May students distribute religious literature in a public school?
Court decisions on the issue generally fall into two categories.
Most courts hold that although schools may place some restrictions on distribution of religious materials by students, they may not ban them altogether. The courts base their decisions on the landmark case of Tinker v. Des Moines School District, which upheld the right of students to wear black armbands protesting the Vietnam War, even in a public school. Included in this right of free speech is not only the right to speak for oneself but also to distribute the writings (i.e., speech) of others. Thus, courts have generally upheld the rights of students to distribute non-school religious literature subject to the school’s right to suppress such materials if they create substantial disruption, harm the rights of other students or infringe upon other compelling interests of the school. Again, the Mergens decision makes clear that the fear of a First Amendment violation is not sufficient justification to suppress a student distribution of material that happens to be religious. Some states, such as California, have incorporated the majority view into their own state education codes.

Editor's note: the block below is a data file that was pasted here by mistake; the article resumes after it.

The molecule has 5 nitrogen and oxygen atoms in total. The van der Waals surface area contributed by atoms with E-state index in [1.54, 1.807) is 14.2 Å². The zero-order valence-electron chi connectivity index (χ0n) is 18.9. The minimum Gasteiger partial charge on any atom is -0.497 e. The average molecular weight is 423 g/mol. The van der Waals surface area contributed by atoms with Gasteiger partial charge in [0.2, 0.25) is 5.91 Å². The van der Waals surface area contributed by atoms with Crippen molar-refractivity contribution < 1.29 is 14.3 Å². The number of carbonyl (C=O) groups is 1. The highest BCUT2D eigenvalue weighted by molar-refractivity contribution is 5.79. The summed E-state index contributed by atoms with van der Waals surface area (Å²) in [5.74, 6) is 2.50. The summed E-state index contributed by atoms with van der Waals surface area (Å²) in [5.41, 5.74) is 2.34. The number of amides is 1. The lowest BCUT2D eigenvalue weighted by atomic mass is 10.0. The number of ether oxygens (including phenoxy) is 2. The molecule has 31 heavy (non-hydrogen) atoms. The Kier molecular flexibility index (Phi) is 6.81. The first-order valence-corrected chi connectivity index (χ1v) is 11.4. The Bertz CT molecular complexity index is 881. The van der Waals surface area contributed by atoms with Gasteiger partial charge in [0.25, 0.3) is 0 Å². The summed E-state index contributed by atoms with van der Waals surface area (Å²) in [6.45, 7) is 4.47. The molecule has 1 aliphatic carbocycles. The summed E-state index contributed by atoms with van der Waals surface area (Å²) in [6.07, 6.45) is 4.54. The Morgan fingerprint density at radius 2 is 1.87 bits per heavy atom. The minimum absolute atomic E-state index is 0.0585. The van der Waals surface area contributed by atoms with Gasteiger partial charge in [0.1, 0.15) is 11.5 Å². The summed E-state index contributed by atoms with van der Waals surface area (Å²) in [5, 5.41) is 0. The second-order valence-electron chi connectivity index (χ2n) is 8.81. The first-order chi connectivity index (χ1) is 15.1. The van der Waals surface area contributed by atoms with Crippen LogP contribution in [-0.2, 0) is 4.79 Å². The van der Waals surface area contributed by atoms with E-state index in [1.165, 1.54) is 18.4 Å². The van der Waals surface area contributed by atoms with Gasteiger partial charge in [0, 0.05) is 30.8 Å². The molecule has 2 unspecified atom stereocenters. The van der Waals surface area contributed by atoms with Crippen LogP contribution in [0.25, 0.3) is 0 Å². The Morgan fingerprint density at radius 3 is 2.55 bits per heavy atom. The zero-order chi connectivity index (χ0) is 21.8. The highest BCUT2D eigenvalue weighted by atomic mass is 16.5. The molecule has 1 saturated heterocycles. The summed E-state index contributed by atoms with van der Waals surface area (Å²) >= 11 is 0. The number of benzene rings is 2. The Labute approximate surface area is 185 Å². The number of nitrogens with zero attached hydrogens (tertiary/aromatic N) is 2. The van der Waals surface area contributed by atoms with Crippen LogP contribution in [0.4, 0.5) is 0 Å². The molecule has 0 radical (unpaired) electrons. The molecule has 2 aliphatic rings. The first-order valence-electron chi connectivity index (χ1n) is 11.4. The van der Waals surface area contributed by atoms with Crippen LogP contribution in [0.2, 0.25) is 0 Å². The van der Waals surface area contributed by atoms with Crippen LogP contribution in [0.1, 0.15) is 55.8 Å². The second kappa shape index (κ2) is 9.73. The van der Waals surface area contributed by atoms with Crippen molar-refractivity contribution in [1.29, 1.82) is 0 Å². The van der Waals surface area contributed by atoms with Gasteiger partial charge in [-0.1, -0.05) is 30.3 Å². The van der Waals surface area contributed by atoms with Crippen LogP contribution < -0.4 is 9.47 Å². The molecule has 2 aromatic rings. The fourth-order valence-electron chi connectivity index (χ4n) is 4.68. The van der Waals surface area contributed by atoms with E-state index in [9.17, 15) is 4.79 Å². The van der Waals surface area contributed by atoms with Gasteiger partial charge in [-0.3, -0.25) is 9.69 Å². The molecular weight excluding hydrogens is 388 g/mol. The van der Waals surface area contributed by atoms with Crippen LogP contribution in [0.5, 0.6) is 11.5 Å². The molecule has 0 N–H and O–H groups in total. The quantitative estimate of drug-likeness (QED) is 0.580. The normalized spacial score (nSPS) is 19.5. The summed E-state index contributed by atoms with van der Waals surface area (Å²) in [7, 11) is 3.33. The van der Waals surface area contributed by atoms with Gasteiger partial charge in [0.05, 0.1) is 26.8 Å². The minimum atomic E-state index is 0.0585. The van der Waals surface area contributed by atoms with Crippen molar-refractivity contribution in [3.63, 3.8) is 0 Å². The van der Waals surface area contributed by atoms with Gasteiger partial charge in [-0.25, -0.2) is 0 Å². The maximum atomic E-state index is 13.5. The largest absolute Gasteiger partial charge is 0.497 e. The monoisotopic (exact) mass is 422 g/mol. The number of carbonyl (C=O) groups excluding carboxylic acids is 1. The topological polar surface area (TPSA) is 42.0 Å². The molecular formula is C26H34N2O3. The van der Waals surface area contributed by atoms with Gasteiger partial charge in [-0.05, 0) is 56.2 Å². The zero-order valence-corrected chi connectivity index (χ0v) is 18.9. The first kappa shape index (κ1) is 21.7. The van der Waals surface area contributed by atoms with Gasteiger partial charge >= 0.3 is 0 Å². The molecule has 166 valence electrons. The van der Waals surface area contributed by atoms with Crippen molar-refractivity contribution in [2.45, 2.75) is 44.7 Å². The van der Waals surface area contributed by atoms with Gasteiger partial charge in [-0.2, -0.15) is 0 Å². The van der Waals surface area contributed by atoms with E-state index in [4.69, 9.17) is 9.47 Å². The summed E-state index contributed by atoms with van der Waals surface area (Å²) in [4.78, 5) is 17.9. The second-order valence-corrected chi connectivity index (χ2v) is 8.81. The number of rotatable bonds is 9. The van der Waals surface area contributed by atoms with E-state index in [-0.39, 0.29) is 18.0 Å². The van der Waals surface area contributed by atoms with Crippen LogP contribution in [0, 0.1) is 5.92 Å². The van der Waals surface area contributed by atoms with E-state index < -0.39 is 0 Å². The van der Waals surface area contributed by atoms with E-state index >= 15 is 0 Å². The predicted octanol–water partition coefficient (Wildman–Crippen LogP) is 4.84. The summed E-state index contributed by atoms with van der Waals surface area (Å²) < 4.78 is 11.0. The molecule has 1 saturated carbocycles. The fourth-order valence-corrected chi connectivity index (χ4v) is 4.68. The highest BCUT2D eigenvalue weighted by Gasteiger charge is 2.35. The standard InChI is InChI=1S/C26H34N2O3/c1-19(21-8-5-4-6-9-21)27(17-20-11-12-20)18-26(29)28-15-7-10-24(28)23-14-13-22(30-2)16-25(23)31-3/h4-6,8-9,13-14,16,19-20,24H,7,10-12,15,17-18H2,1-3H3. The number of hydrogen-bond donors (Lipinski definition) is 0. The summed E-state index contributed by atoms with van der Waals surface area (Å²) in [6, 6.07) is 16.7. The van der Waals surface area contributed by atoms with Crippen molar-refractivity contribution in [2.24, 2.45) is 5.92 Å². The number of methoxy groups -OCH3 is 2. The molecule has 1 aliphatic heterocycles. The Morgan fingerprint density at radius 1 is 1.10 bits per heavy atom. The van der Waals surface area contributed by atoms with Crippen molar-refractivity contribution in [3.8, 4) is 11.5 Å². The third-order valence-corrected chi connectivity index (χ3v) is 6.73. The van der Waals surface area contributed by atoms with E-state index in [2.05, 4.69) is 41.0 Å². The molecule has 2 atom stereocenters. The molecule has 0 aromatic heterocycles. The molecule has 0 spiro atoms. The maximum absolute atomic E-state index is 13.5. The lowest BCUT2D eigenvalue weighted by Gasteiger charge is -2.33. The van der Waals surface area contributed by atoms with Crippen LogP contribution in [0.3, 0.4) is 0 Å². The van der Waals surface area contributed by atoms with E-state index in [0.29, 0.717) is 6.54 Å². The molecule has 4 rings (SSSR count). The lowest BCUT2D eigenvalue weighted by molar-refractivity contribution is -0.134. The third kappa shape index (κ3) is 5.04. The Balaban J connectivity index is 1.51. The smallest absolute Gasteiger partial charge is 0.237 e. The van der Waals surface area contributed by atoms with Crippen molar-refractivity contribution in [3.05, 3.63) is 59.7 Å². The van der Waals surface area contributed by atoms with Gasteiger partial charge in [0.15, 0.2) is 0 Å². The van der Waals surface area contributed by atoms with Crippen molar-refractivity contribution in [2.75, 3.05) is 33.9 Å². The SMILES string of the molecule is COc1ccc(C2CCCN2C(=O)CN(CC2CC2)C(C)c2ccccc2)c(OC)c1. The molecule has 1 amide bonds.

A minority of decisions hold that schools can prohibit the distribution of any material that is not sponsored by the school. Of course, the ban must be applied even-handedly to all students. A school could not, for example, allow the distribution of political literature while barring religious publications. This is particularly evident in light of the Supreme Court’s 1990 decision in Westside Community Board of Education v.
Mergens, upholding the federal Equal Access Act. Under this minority view, however, a blanket prohibition on all student distributions would be permissible.